If you need evidence to show your GP I suggest getting the booklet "Understanding Thyroid Disorders" by Dr Anthony Toft. It's produced in association with the British Medical Association.

It's a small booklet but the most useful bit is at the patients questions at the end where he answers a question about a patient wanting to take more T4 than their GP was advising.

Hope this helps,

Totoro x


Kaz, I got the impression from your question that you are not currently being treated for a thyroid condition? You mentioned getting the blood tests done for "symptoms which suggested thyroid problems". Hypo symptoms and PA symptoms are very similar.

Apologies if you are already on Levo or similar, as Totoro says ideal T4 and TSH levels are different when you are already being treated for hypothyroidism. However, it wouldn't change my comments regarding PA as the 2 conditions are closely linked.

H x


Hi, thank you for your responses. hampster, you are correct, I am not being treated at the mo, I was considering I could be hyper. I have developed a bit of anxiety, bruise really easily, itchy skin, swollen tongue, reddened eyes, pulsatile tinnitus, I could go on.


Also, digestive problems, thinking I had IBS as get a lot of diarrhoea, etc.

Thank you for the links. I will take a look.


Pernicious Anaemia and folate deficiency sound very possible given your list of symptoms. If you have a read of the "My Story" section on the PAS forum, you will see lots of cases like yours (you can read it without being a member, but you need to join to post). Link here:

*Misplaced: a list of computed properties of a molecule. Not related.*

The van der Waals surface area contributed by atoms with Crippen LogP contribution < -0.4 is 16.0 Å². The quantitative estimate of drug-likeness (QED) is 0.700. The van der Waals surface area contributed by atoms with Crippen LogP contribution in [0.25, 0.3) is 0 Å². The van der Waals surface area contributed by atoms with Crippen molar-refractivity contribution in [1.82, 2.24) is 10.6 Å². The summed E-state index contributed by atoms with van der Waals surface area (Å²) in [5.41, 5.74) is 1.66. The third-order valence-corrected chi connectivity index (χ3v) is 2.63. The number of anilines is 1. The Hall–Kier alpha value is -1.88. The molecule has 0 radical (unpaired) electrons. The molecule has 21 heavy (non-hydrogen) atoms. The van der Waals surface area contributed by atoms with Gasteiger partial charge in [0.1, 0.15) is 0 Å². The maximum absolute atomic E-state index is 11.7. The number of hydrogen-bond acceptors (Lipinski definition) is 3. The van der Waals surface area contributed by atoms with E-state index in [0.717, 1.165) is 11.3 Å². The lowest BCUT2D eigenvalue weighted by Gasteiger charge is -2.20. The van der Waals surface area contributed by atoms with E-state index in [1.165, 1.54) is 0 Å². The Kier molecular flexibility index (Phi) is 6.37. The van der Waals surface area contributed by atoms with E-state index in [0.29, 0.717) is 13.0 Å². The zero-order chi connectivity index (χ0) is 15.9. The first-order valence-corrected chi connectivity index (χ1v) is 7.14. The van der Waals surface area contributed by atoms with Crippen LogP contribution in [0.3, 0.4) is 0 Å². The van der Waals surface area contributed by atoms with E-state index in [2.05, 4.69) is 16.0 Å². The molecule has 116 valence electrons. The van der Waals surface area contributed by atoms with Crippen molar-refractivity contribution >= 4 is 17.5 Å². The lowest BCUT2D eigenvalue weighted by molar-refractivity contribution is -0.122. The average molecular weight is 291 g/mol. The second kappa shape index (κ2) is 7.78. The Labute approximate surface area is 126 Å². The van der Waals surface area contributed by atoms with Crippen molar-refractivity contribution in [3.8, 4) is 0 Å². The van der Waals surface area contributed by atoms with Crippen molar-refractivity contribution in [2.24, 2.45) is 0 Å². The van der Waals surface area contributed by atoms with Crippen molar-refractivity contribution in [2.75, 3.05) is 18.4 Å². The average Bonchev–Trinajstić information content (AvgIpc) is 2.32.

Stomach problems are common in PA, but we tend to put up with them for years before seeking medical help, I know I did. Associated stomach issues are atrophic gastritis, H Pylori infection, low stomach acid etc. The sore swollen tongue is called glossitis - you can get this with B12, folate or iron anaemia. Anxiety is very common - from what I've read people with PA are often diagnosed with depression before they get the correct diagnosis. And tinnitus is mentioned a lot, although I personally didn't have it!

The Patient UK articles on B12 and folate deficiency are here:

And there are 2 excellent books on this topic:

"Could It Be B12?: An Epidemic of Misdiagnoses" Sally Pacholok & Jeffrey Stuart

"Pernicious Anaemia: The Forgotton Disease" Martyn Hooper

You might want to consider asking your GP to refer you for the Active B12 test, or obtain a private test kit, details of both found here:

Antibody tests that can be done are anti-intrinsic factor and anti-parietal cells.

H x